People
CEPA People

Post-docs

Emily Penner

Emily K. Penner is a Postdoctoral Fellow in the Stanford School of Education and Center for Education Policy Analysis. She received her M.A. and Ph.D. in Education from the University of California, Irvine (2014) with a specialization in Education Policy and Social Context, and her B.A. in Economics and International Relations from Claremont McKenna College (2005). Her research focuses on educational inequality, and how parents, teachers, schools, and peers shape students’ educational opportunities. Her dissertation examined the effects of Teach For America on student achievement, documenting variation in the impact of Teach For America across the distribution of student achievement, subject areas, developmental stages, baseline proficiency, and as the organization has evolved over time. She has also conducted research on parenting interventions, peer effects, district mathematics policies, vouchers, and the quality of teacher effectiveness measures. Prior to entering the PhD program at UC Irvine, Emily was an elementary classroom teacher, an English language development coordinator, and reading intervention specialist in Oakland and Vista, California.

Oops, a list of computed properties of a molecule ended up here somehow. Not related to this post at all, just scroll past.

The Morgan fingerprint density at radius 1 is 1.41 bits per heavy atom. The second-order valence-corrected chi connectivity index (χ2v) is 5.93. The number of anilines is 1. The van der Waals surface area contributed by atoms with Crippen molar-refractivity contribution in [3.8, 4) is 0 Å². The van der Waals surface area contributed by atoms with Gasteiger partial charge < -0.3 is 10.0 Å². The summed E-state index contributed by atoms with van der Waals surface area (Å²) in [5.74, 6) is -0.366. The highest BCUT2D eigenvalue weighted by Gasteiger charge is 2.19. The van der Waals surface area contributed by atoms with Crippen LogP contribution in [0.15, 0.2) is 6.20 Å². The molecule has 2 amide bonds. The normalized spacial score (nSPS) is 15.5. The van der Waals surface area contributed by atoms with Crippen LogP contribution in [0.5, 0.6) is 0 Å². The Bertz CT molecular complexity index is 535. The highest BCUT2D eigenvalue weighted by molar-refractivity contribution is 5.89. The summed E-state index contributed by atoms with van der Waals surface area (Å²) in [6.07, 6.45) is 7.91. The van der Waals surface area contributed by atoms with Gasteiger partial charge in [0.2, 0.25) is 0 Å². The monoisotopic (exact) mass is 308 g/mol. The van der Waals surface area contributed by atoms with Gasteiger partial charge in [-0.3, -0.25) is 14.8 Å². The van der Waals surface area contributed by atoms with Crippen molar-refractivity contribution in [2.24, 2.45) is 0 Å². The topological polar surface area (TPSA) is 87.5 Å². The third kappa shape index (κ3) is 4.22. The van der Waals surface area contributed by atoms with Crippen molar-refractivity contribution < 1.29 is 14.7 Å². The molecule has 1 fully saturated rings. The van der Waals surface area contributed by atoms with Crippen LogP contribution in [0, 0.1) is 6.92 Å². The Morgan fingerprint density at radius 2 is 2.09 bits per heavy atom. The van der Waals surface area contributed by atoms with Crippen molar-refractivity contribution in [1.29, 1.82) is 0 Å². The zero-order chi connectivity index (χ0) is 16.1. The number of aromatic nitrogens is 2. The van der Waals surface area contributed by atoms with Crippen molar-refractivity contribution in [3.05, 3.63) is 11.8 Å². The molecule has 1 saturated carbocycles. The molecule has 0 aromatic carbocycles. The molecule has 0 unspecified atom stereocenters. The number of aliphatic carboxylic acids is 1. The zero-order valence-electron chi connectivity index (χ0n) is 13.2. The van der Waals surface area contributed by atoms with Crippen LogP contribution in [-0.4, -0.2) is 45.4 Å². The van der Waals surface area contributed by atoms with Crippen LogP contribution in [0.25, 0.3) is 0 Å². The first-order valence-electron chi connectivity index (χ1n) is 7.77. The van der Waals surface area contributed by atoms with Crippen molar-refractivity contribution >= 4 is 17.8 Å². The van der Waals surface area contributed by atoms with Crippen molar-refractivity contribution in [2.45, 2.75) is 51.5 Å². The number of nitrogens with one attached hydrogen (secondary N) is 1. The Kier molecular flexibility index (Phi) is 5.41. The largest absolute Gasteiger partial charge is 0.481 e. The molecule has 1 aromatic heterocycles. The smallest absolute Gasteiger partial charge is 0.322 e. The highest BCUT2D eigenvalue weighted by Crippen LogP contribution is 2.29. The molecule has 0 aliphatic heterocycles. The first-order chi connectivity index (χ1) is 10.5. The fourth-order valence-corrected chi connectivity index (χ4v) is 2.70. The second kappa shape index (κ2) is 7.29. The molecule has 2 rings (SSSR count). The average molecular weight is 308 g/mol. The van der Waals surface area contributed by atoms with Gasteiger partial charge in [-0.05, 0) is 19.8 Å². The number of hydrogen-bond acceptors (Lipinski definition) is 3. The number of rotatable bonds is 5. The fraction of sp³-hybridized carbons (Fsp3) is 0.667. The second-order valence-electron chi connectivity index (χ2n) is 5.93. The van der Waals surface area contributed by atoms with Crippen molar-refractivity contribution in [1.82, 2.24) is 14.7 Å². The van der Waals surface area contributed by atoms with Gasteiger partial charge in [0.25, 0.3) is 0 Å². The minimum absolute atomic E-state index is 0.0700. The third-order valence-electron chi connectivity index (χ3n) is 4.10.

Jane Rochmes is a Postdoctoral Fellow in the Stanford School of Education and Center for Education Policy Analysis. She received her M.A. in Sociology and Ph.D. in Public Policy and Sociology from the University of Michigan (2014), where she was also a trainee in social demography at the Population Studies Center. She received her B.A. in Sociology from Rice University (2006). Jane’s research integrates interests in social context, stratification, and education. She is particularly interested in how aspects of schooling perpetuate or ameliorate racial and socioeconomic inequality. Her dissertation drew inspiration from personal accounts of so-called “transformational” schools—where students of color and from low-income families perform far better than their social background predicts—to examine whether beliefs among teachers of empowerment to overcome student disadvantages are a key aspect of school success among students and schools more broadly.